John Donne facts for kids

Kids Encyclopedia Facts
John Donne
Donne painted by Isaac Oliver
Born (1572-01-22)22 January 1572
London, England
Died 31 March 1631(1631-03-31) (aged 59)
London, England
Occupation Poet, priest, lawyer
Nationality English
Alma mater Hart Hall, Oxford
University of Cambridge
Genres Satire, love poetry, elegy, sermons
Subjects Love, religion, death
Literary movement Metaphysical poetry

John Donne (22 January 1572 – 31 March 1631) was an English poet and cleric in the Church of England. He is considered the leading representative of the metaphysical poets. His works are noted for their strong style and include sonnets, love poems, religious poems, songs, satires and sermons. His poetry is noted for its vibrancy of language and inventiveness of metaphor, especially compared to that of his peers. His early career was marked by poetry that bore immense knowledge of English society and he met that knowledge with sharp criticism. Another important theme in Donne's poetry is the idea of true religion, something that he spent much time considering and about which he often theorized.

Despite his great education and poetic talents, Donne lived in poverty for several years, relying heavily on wealthy friends. He spent much of the money he inherited during and after his education on literature, pastimes, and travel. In 1601, Donne secretly married Anne More, with whom he had twelve children. In 1615 he was ordained deacon and then Anglican priest, although he did not want to take Holy Orders. He did so because King James I persistently ordered it. In 1621, he was appointed the Dean of St Paul's Cathedral in London. He also served as a member of Parliament in 1601 and in 1614.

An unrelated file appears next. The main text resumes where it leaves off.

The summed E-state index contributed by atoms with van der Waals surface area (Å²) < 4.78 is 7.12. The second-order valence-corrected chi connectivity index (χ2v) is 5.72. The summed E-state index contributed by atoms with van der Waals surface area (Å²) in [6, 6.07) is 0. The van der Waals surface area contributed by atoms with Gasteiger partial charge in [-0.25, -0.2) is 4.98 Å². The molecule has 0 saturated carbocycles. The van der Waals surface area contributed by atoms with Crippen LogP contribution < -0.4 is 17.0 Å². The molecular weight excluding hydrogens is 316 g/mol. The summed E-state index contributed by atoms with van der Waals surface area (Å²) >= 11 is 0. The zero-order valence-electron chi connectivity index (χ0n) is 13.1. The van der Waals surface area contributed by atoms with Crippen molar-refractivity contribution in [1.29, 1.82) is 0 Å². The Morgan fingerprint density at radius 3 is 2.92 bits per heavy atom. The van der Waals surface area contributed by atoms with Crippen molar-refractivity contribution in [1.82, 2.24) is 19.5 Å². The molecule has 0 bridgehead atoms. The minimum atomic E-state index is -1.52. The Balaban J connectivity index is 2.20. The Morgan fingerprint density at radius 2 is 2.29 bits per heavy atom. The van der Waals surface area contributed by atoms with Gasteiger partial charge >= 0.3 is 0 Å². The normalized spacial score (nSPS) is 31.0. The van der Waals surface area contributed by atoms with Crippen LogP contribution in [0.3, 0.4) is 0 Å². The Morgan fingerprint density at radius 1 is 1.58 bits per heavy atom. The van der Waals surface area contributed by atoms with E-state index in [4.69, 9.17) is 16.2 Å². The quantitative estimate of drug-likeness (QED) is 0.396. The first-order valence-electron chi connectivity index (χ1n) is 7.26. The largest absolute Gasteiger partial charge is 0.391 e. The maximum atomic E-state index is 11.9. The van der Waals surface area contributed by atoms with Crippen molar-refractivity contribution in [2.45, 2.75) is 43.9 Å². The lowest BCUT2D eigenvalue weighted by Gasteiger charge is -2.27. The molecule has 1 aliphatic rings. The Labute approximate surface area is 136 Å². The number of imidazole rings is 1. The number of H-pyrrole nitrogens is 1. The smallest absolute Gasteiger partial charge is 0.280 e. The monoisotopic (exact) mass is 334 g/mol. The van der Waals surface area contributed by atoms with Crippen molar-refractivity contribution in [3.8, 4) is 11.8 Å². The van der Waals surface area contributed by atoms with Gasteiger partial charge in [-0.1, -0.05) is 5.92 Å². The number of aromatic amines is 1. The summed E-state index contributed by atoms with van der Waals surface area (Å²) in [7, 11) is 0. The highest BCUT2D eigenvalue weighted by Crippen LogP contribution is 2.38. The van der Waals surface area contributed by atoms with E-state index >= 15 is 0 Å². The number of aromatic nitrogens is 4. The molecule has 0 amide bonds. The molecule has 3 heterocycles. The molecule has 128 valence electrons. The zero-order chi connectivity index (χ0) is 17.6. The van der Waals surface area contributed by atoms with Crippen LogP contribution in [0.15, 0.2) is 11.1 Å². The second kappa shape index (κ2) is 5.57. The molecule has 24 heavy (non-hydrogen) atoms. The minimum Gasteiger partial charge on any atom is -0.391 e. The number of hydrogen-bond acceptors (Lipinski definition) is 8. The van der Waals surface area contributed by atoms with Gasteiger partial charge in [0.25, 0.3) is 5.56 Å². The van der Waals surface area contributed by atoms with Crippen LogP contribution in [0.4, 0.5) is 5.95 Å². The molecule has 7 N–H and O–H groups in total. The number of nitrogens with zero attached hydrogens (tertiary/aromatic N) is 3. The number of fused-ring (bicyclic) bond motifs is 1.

Death

Bust of John Donne (14074586548)
John Donne Memorial by Nigel Boonham, 2012, St Paul's Cathedral Churchyard

Donne died on 31 March 1631 and was buried in old St Paul's Cathedral, where a memorial statue of him by Nicholas Stone was erected with a Latin quotation probably composed by himself. The memorial was one of the few to survive the Great Fire of London in 1666 and is now in St Paul's Cathedral. The statue was claimed by Izaac Walton in his biography to have been modelled from the life by Donne in order to suggest his appearance at the resurrection; it was to start a vogue in such monuments during the course of the 17th century.

In 2012 a bust of the poet by Nigel Boonham was unveiled outside in the cathedral churchyard.

Donne is commemorated as a priest in the calendar of the Church of England and in the Calendar of Saints of the Evangelical Lutheran Church in America on 31 March.

Images for kids


John Donne Facts for Kids. Kiddle Encyclopedia.